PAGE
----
This was an enjoyable set of shows.  I was pleasantly surprised to find that I didn't get tired of the program or the humor in this second season, something I was fully expecting to happen after viewing the first series.  There was a little bit of continuity, with the second and third episodes being part of the same story, and one or two references to past events.  This helped hold the series together.

The writers seem more comfortable with the characters in these episodes.  Piglet is not really an instructor anymore.  In the first season they had to make up excuses to get him into the field, which often didn't work well.  This time around they wisely dispensed with trying to explain his presence on covert missions.  He was just there.  Dexter has emerged as the major supporting character, but Lewis and Flint still have prominent roles.

Being a British show, there were some references I didn't get, mainly jokes involving political and television personalities that I've never heard of.  There weren't a lot of these, and they didn't ruin my enjoyment of the show.

Fans of wacky British comedy should be sure to check this out.

The DVD:


The stereo English soundtrack was satisfactory.  There wasn't any use of the soundstage to speak of, and the audio was not very dynamic.  The dialog was clear and easy to hear, but there wasn't any punch to the music or the few audio effects.  There was some distortion and cracking on a few of the louder laughs, but it happened rarely.  It was an acceptable track, but not more than that.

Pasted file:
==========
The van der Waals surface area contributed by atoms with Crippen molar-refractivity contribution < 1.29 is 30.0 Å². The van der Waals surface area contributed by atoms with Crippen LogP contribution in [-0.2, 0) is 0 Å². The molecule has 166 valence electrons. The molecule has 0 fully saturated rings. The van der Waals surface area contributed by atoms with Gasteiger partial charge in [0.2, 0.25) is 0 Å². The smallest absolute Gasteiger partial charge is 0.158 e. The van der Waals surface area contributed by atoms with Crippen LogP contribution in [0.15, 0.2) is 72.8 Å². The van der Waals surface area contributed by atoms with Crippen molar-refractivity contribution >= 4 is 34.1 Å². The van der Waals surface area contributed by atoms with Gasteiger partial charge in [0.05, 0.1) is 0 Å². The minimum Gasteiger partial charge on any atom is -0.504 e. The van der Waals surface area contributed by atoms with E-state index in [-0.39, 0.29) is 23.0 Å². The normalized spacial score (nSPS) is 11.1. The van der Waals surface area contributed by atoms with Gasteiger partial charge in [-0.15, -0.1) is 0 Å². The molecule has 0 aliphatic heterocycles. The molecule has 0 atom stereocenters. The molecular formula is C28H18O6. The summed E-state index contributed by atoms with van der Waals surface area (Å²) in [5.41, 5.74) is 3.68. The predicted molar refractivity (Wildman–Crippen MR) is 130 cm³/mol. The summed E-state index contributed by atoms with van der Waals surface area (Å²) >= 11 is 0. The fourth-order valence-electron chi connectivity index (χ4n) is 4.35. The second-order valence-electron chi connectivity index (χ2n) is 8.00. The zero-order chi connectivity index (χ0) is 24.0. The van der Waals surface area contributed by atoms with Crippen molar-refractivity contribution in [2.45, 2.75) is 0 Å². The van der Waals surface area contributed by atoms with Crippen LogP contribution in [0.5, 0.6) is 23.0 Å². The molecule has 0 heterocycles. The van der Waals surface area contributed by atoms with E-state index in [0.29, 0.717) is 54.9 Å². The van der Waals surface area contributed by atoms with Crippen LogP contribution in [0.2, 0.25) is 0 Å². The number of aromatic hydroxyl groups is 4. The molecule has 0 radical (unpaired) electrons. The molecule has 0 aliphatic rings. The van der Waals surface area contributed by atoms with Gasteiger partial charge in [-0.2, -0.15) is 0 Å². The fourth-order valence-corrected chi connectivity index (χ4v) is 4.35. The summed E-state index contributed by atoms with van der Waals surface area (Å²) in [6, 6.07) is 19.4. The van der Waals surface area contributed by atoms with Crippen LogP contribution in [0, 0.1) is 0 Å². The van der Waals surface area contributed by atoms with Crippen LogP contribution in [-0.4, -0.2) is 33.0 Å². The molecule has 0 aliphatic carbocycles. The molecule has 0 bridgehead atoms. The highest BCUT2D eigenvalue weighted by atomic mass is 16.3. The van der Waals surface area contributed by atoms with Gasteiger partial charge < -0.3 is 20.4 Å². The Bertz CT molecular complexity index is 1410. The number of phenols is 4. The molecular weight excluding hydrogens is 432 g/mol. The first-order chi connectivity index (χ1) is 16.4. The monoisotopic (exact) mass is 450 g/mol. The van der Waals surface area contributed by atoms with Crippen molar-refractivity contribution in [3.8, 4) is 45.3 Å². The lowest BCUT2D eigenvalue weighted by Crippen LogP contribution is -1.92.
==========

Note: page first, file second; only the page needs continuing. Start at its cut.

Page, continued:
The full-frame video was a little better than the first season, though still not of very high quality.    The level of detail was acceptable, though not great.  The colors had a sufficient intensity too, but there were a lot of encoding errors that hurt the presentation.  The main problem was that the entire set had a problem with microphony.  This creates a series of light horizontal lines that track across the screen.  It is not a bad case, but it was noticeable in every episode.  There was a lot of aliasing also, which was particularly bad when Venetian blinds were filmed.  These take on a life of their own, dancing and moving about in strange patterns.  This was very distracting.  There were a lot of examples of cross coloration also.

The Extras:

The extras on this set are the same items included with the first season.  All the extras included with this set are text based.  There are some standard biographies of the actors along with filmographies of their work.  Also included is a short history of MI-5.  Nothing really exciting.

Final Thoughts:

This was a good, if short, set of shows.  Tthe writing was a little tighter, and the jokes a tad funnier in this season.  Dexter is still incomprehensibly stupid, and provides many of the laughs, and Piglet is still confused but eager.  There are a lot of laughs in each episode.  While this set is a little pricey, especially for only seven episodes, it is a fun show.  If you enjoyed the first season, or are a fan of British comedy, be sure to pick this one up.  Recommended.